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Quebec floods: Waterlogged cars are a writeoff, government says

The Gazette logo The Gazette 2017-05-17 Jason Magder, Montreal Gazette
050917-0509_city_flood_north_shore-234688289-0509_city_flood_north_shore-W.jpg: Quebec floods: Waterlogged cars are a writeoff, government says © John Mahoney Quebec floods: Waterlogged cars are a writeoff, government says

The Quebec government is warning the thousands of people returning home not to start their cars if they have been flooded.

There were many images of cars flooded on main arteries last week, including on Pierrefonds Blvd. and René Émard St., and the government says those cars are no longer safe to drive, either for the public at large or for those driving them.

“At no point should you try to start a flooded car,” says an information sheet on the Quebec government’s website dedicated to flooding.

This applies to all road vehicles and recreational vehicles, like ATVs and motorcycles, as well as RVs and trailers, according to the Société de l’assurance automobile du Québec. The exception is heavy machinery like farm tractors and snow blowers.  

The information sheet said the car could be dangerous because it could malfunction on the road. It could also cause health problems because of mould growth.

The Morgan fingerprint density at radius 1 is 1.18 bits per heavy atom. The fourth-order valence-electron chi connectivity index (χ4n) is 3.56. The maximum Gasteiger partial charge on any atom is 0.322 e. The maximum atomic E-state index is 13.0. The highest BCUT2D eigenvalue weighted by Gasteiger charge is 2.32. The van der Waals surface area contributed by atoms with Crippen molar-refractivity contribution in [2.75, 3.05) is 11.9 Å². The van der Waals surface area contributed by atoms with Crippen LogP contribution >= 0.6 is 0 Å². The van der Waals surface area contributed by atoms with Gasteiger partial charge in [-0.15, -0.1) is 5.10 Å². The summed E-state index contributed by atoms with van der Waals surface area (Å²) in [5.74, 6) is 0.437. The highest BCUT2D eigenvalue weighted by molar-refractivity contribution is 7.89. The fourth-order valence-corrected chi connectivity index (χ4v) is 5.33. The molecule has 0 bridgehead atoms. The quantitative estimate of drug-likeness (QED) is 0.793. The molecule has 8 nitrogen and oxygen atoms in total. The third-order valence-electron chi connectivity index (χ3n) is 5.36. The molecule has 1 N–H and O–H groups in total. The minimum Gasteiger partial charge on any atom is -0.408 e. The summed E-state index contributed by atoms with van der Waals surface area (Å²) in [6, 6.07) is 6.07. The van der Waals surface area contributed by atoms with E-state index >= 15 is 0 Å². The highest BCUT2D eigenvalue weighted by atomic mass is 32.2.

While nearly every vehicle will be considered a total loss, there are some exceptions, like if the vehicle was made in Quebec and satisfies several other criteria spelled out in the information sheet.

Health advice for people returning home

In the meantime, Montreal’s director of public health had some advice for people going back to their homes: wear boots, gloves and masks when cleaning up, and don’t come into contact with water from the flood.

“Avoid coming in direct contact with it or with objects that have been exposed to this water,” the department said in a statement. “If you do, you may develop skin irritations or infections as well as gastroenteritis.”

The department also recommends anyone who has been flooded to get a decontamination specialist into their homes to deal with mould.

The department said electrical panels should be checked by electricians before people return home.

The public health department will send representatives to information sessions organized by the boroughs to answer questions in the coming days. 

Quebec Bar association offering free advice 

The Barreau du Québec has lawyers standing by to offer advice to those who have been flooded. They can call 1-844-954-3411 to get in touch with a lawyer who can tell them their rights.

The Bar association also has an information sheet available to consult on its website.

Latest numbers

As of Monday night, 104 cities and towns had some degree of flooding, and there were 3,499 evacuees, a number that is declining. A total of 4,085 homes were still flooded.

Evacuees in Montreal area

Pierrefonds—Roxboro: 290
Ahuntsic—Cartierville: 129
Île-Mercier: 61
Ste-Anne-de-Bellevue: 40
Île-Bizard—Sainte-Geneviève: 23

jmagder@postmedia.com

Twitter.com/JasonMagder

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